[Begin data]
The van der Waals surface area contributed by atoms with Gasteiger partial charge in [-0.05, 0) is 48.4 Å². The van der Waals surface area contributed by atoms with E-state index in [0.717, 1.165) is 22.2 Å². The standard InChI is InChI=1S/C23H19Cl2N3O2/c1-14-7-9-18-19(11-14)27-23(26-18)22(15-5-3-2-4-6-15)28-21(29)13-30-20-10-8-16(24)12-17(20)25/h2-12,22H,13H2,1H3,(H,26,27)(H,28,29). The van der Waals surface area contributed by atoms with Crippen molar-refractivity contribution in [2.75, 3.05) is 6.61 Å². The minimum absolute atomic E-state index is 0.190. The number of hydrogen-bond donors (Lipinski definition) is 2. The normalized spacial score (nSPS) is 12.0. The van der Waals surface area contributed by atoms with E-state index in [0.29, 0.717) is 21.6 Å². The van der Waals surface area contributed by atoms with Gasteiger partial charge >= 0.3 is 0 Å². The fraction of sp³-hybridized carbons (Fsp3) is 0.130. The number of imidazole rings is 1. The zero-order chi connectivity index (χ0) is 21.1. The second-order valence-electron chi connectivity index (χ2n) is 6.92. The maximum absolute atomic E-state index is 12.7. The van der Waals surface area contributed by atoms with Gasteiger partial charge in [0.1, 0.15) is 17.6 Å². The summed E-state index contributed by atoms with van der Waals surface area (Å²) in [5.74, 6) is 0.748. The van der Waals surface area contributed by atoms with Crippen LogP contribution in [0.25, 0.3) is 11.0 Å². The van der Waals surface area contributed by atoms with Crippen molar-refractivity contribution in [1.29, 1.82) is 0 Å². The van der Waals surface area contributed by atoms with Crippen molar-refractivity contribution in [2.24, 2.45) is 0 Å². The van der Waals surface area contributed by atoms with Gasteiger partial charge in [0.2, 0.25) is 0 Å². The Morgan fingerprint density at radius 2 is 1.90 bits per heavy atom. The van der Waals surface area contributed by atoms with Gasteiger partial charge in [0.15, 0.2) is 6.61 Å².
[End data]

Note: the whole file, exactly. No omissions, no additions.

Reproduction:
The van der Waals surface area contributed by atoms with Gasteiger partial charge in [-0.05, 0) is 48.4 Å². The van der Waals surface area contributed by atoms with E-state index in [0.717, 1.165) is 22.2 Å². The standard InChI is InChI=1S/C23H19Cl2N3O2/c1-14-7-9-18-19(11-14)27-23(26-18)22(15-5-3-2-4-6-15)28-21(29)13-30-20-10-8-16(24)12-17(20)25/h2-12,22H,13H2,1H3,(H,26,27)(H,28,29). The van der Waals surface area contributed by atoms with Crippen molar-refractivity contribution in [2.75, 3.05) is 6.61 Å². The minimum absolute atomic E-state index is 0.190. The number of hydrogen-bond donors (Lipinski definition) is 2. The normalized spacial score (nSPS) is 12.0. The van der Waals surface area contributed by atoms with E-state index in [0.29, 0.717) is 21.6 Å². The van der Waals surface area contributed by atoms with Gasteiger partial charge >= 0.3 is 0 Å². The fraction of sp³-hybridized carbons (Fsp3) is 0.130. The number of imidazole rings is 1. The zero-order chi connectivity index (χ0) is 21.1. The second-order valence-electron chi connectivity index (χ2n) is 6.92. The maximum absolute atomic E-state index is 12.7. The van der Waals surface area contributed by atoms with Gasteiger partial charge in [0.1, 0.15) is 17.6 Å². The summed E-state index contributed by atoms with van der Waals surface area (Å²) in [5.74, 6) is 0.748. The van der Waals surface area contributed by atoms with Crippen LogP contribution in [0.25, 0.3) is 11.0 Å². The van der Waals surface area contributed by atoms with Crippen molar-refractivity contribution in [1.29, 1.82) is 0 Å². The van der Waals surface area contributed by atoms with Crippen molar-refractivity contribution in [2.24, 2.45) is 0 Å². The van der Waals surface area contributed by atoms with Gasteiger partial charge in [0.2, 0.25) is 0 Å². The Morgan fingerprint density at radius 2 is 1.90 bits per heavy atom. The van der Waals surface area contributed by atoms with Gasteiger partial charge in [0.15, 0.2) is 6.61 Å².